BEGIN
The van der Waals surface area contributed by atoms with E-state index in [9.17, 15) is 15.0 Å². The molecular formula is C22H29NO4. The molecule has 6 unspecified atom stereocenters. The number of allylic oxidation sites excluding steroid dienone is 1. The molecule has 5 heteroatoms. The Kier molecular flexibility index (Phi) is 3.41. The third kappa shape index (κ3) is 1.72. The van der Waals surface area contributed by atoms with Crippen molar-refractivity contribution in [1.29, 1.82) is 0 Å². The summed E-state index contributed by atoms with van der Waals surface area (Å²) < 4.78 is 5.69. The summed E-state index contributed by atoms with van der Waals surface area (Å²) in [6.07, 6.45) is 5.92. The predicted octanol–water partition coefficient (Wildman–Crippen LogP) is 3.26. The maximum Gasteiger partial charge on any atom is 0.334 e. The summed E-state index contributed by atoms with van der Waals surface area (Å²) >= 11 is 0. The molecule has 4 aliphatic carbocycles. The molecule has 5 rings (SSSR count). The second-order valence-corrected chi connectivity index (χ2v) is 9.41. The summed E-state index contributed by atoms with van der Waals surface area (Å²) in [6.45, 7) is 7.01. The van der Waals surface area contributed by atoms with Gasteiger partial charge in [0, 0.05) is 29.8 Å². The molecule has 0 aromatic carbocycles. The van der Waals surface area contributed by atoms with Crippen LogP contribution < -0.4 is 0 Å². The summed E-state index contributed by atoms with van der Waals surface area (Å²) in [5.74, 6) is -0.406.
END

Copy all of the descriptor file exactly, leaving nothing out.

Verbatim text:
The van der Waals surface area contributed by atoms with E-state index in [9.17, 15) is 15.0 Å². The molecular formula is C22H29NO4. The molecule has 6 unspecified atom stereocenters. The number of allylic oxidation sites excluding steroid dienone is 1. The molecule has 5 heteroatoms. The Kier molecular flexibility index (Phi) is 3.41. The third kappa shape index (κ3) is 1.72. The van der Waals surface area contributed by atoms with Crippen molar-refractivity contribution in [1.29, 1.82) is 0 Å². The summed E-state index contributed by atoms with van der Waals surface area (Å²) < 4.78 is 5.69. The summed E-state index contributed by atoms with van der Waals surface area (Å²) in [6.07, 6.45) is 5.92. The predicted octanol–water partition coefficient (Wildman–Crippen LogP) is 3.26. The maximum Gasteiger partial charge on any atom is 0.334 e. The summed E-state index contributed by atoms with van der Waals surface area (Å²) >= 11 is 0. The molecule has 4 aliphatic carbocycles. The molecule has 5 rings (SSSR count). The second-order valence-corrected chi connectivity index (χ2v) is 9.41. The summed E-state index contributed by atoms with van der Waals surface area (Å²) in [6.45, 7) is 7.01. The van der Waals surface area contributed by atoms with Gasteiger partial charge in [0, 0.05) is 29.8 Å². The molecule has 0 aromatic carbocycles. The van der Waals surface area contributed by atoms with Crippen LogP contribution < -0.4 is 0 Å². The summed E-state index contributed by atoms with van der Waals surface area (Å²) in [5.74, 6) is -0.406.